Turner refers also to the distinctive American construct of ‘subjective status’ in
which self-perception of rank or prestige became important in the 20th century
US social context of consumerism, rapid social mobility and emphasis on personal
achievement. Thus we have both ‘a “subjective” dimension of status (individual per-
ceptions of prestige) and an “objective” dimension (the socio-legal entitlements of
a individual’ (Turner, 1988, p. 5). This subjective dimension is especially relevant in
the case of teachers, whose subjective status typically underestimates, and, arguably,
limits their objective status.
Finally, Hoyle (2001), long-established scholar of teacher status and professional-
ism, argues for the adoption of a consistent terminology which recognises prestige,
status and esteem as separate components of ‘status’. Hoyle’s definitions are
• occupational prestige: public perception of the relative position of an occupa-
tion in a hierarchy of occupations (p. 139).
occupational status: a category to which knowledgeable groups allocate an
occupation (p. 144) In other words, whether knowledgeable groups such as poli-
ticians, civil servants, social scientists refer to teaching as a profession or not.
• occupational esteem: the regard in which an occupation is held by the general
public by virtue of the personal qualities which members are perceived as bring-
ing to their core task (p. 147).
This chapter will focus on teachers’ occupational prestige, esteem and subjective
status, using the word ‘status’ generically, and ‘prestige’ in Hoyle’s specific sense.
What Is the Current Status of Teachers?
Generalisation about teachers’ occupational prestige, is not straightforward. The
OECD’s (2005) 25 country survey on the recruitment and retention of effective teachers
is both comprehensive and detailed. It acknowledged a ‘frequently voiced concern
that teaching has fallen in social standing over the years’, but concluded that the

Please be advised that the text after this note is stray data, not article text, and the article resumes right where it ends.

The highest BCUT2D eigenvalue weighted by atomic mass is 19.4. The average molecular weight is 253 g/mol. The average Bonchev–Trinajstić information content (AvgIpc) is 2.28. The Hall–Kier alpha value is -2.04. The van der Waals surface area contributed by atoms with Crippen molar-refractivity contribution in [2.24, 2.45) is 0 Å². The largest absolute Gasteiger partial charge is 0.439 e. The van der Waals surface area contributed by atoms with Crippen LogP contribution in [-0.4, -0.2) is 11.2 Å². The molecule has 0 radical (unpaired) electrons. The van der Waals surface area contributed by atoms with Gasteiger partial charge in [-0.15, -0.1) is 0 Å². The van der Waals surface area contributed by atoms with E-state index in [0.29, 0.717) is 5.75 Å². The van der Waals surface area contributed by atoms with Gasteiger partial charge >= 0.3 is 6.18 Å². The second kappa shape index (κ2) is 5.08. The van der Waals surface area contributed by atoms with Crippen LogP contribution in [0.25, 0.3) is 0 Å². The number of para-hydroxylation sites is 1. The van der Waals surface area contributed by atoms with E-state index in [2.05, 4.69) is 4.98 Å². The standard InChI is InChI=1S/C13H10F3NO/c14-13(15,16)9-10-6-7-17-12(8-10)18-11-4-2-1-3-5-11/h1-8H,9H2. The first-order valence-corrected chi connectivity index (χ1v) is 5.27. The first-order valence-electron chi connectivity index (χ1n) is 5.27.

‘social standing of teachers seems quite high and seems to have changed little over
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Teachers Status 219
the years’ (OECD, 2005, par. 3.3.5). Nevertheless, OECD identified the improvement of
the image and status of teaching as its highest priority policy objective.
Status, of course, is a relative concept and is subject to cross-cultural variation,
despite Treiman’s (1977) structural theory of prestige determination argument
that ‘since the division of labour gives rise to characteristic differences in power,
and power begets privilege, and power and privilege beget prestige, there should
be a single, world-wide occupational prestige hierarchy’ (pp. 5–6). He suggested
that this hierarchy would be invariant in all complex societies, past and present
(p. 223), and, using 85 studies of occupational prestige from 60 countries, cre-
ated the Standard International Occupational Status scales (SIOPS) based on the
International Standard Classification of Occupations (ISCO-68) [International
Labour Office (ILO), 1968]. High correlations between pairs of countries (aver-
age 0.83 with US-UK and US-Australia over 0.9) seemed to confirm his theory
concerning complex societies, while at the other extreme, the US - India-peasant
correlation was 0.19.
Ganzeboom and Treiman (1996) updated SIOPS to correspond with the ISCO-88
(ILO, 1988) but found little change in teachers’ occupational prestige. They point
out the difficulties in cross-national measurement of occupational status, due to the
differences between national classifications, the change in these over time and the
difficulty of finding reliable and comparable cross-national measures. The forthcom-
ing ISCO-08 (ILO, 2007) differentiates jobs more finely within teaching to include
(i) recognition of a new group of ‘vocational education teachers’, (ii) the ‘merging’ of
primary teachers and ‘primary education teaching associate professionals’ (including
teachers’ aides) who were previously in Major Group 3, a move with serious implica-
tions for the occupational prestige of teachers; (iii) greater differentiation of ‘Other
teaching professionals’ to recognise teachers of languages, music, arts and infor-
mation technology [ILO (International Labour Office), 2007] The effect on revised
SIOPS teaching scores remains to be seen.
Using such international scales, Hoyle (1995, 2001) stated that the occupational
status of teaching was both consistent over time, and high compared with all occupations.
Teaching scores are relatively high compared with other public service occupations
(nursing, social work, police) but lower than the major professions (medicine, law
and architecture). Table 1 illustrates these points but also reveals the wide differentiation
of prestige scores within the teaching profession.